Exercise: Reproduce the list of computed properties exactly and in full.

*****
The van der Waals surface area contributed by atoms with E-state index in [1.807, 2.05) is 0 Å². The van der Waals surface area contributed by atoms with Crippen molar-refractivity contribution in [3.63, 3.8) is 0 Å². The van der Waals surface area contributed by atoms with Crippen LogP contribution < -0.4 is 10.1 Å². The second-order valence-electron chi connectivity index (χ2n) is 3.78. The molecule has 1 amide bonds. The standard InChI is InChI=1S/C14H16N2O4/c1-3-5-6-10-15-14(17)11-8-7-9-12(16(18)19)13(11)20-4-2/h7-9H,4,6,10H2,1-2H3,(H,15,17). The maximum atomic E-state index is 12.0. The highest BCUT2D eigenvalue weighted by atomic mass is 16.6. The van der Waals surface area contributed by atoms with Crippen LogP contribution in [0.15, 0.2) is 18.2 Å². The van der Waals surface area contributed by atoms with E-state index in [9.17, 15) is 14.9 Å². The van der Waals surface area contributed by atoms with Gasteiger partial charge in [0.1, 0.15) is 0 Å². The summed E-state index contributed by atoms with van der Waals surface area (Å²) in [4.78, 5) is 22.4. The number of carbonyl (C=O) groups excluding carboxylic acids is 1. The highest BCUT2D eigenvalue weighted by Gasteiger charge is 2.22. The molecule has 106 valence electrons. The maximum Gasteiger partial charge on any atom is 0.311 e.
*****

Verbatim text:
The van der Waals surface area contributed by atoms with E-state index in [1.807, 2.05) is 0 Å². The van der Waals surface area contributed by atoms with Crippen molar-refractivity contribution in [3.63, 3.8) is 0 Å². The van der Waals surface area contributed by atoms with Crippen LogP contribution < -0.4 is 10.1 Å². The second-order valence-electron chi connectivity index (χ2n) is 3.78. The molecule has 1 amide bonds. The standard InChI is InChI=1S/C14H16N2O4/c1-3-5-6-10-15-14(17)11-8-7-9-12(16(18)19)13(11)20-4-2/h7-9H,4,6,10H2,1-2H3,(H,15,17). The maximum atomic E-state index is 12.0. The highest BCUT2D eigenvalue weighted by atomic mass is 16.6. The van der Waals surface area contributed by atoms with Crippen LogP contribution in [0.15, 0.2) is 18.2 Å². The van der Waals surface area contributed by atoms with E-state index in [9.17, 15) is 14.9 Å². The van der Waals surface area contributed by atoms with Gasteiger partial charge in [0.1, 0.15) is 0 Å². The summed E-state index contributed by atoms with van der Waals surface area (Å²) in [4.78, 5) is 22.4. The number of carbonyl (C=O) groups excluding carboxylic acids is 1. The highest BCUT2D eigenvalue weighted by Gasteiger charge is 2.22. The molecule has 106 valence electrons. The maximum Gasteiger partial charge on any atom is 0.311 e.